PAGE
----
Ireland 2008

Blob blog

I made meringue blobs today and, Mom rightly noted that, I should tell you about it in a blob blog. I can not afford to miss a blob blogging opportunity, as they are so few and far between.
Meringue is an easy treat to make, comprised of just egg whites and sugar. Blobbing the "shaving cream consistency" conglomeration onto the baking tray was my kind of non-fiddly kitchen work. I also made lemon curd and whipped cream to go with them (I think that they should be served in a deep bowl instead of the on the plate they gave me). The baked blobs are ugly to look at, blobs being the exact visual name for them, but once topped with cream and curd along with a bit of mint for garnish they become that much more blobbier. Talk about fun!
They were delicious, with or without my eyes closed.
Lemon Meringue Blobs – Darina Allen, Ballymaloe Cookery School 

Serves 8

4 egg whites

8 ozs (225g, generous 1 cup) superfine or granulated sugar

optional: flaked almonds 

Preheat the oven to 180C\350F\regulo 4. Put the egg whites into a spotlessly clean bowl of a food mixer. Break up with the whisk and then add all the sugar in one go. Whisk at full speed until it holds a stiff peak 4 – 5 minutes approx. (Note: Can really take 20 -30 min. looking for the consistency of shaving foam)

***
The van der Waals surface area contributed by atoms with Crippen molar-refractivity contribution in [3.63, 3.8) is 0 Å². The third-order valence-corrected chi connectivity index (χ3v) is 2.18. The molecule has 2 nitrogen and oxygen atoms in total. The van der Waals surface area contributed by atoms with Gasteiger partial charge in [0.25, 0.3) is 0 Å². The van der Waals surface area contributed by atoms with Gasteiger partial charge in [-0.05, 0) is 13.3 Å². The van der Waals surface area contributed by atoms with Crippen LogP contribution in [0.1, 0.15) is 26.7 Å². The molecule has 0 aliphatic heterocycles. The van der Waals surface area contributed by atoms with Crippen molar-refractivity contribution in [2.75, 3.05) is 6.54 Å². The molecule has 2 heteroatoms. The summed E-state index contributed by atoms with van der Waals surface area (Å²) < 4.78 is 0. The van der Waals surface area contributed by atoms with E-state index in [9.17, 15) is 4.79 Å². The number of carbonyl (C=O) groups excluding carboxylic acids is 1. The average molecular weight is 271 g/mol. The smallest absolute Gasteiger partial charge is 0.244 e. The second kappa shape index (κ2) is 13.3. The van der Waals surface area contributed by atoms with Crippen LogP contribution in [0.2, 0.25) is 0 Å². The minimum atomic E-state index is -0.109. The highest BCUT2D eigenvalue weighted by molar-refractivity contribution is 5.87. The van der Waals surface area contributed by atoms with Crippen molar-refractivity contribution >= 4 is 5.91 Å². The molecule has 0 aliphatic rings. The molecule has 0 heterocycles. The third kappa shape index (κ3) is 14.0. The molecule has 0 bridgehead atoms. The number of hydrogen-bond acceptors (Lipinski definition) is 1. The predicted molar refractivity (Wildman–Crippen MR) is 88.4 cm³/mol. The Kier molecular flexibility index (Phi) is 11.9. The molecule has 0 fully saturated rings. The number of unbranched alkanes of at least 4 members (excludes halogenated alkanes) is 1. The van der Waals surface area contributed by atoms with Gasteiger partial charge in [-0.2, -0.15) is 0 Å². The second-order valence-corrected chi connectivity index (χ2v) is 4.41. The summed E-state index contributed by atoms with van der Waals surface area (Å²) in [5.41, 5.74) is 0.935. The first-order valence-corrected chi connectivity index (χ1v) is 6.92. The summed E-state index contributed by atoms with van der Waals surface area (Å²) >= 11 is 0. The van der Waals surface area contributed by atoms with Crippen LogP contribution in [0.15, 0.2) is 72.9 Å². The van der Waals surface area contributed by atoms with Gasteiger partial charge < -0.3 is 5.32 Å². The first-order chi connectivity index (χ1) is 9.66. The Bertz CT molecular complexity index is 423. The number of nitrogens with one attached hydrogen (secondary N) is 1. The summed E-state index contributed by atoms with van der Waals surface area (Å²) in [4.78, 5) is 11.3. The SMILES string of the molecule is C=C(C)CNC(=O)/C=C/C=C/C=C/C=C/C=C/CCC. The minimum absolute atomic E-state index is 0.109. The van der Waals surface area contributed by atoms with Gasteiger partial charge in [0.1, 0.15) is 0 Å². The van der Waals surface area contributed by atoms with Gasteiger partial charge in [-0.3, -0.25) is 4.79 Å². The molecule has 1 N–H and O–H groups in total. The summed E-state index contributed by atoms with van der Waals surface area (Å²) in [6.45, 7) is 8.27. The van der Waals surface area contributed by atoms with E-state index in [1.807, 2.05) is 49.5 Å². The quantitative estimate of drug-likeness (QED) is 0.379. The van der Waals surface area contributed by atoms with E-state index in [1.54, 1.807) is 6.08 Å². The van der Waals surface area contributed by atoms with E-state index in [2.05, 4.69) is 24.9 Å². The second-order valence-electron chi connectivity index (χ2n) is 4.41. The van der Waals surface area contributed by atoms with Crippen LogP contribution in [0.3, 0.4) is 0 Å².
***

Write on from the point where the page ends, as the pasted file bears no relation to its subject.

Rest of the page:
Blob onto a parchement lined baking sheet in eight equal blobs. Sprinkle top with flaked almonds if using,

Bake in a preheated oven for 10 – 15 minutes. Allow to cool on the trays. meanwhile make the lemon curd.

To assemble, spoon some whipped cream and lemon curd onto each blob and garnish with a sprig of mint. Eat immediately!

Lemon Curd -Darina Allen, Ballymaloe Cookery School

Makes 2 jars


Tangy delicious lemon curd can be made in a twinkling, use it to fill tartlets, smear it over a sponge, or onto fresh bread, buttery scones or meringues.


2 ozs (55g) butter

4ozs (110g) superfine or granulated sugar

Finely grated rind and juice of 2 good lemons, preferably organic

2 free-range eggs and 1 egg yolk (keep white aside for meringue)


On a very low heat melt the butter, add castor sugar, lemon juice and rind and then stir in the well beaten eggs. Stir carefully over a gentle heat with a straight ended wooden spoon until the mixture coats the back of the spoon. Draw off the heat and pour into a bowl or sterilized jar (it will thicken further as it cools.)

Cover when cold and store in the refrigerator.  Best eaten within a week or a fortnight.


Tomorrow I will make a "Frosted Meringue Cake" using up the gloppy meringue and cream leftovers. I’m told it is a frozen version of the british treat called "E(a)ton Mess". Can’t wait.


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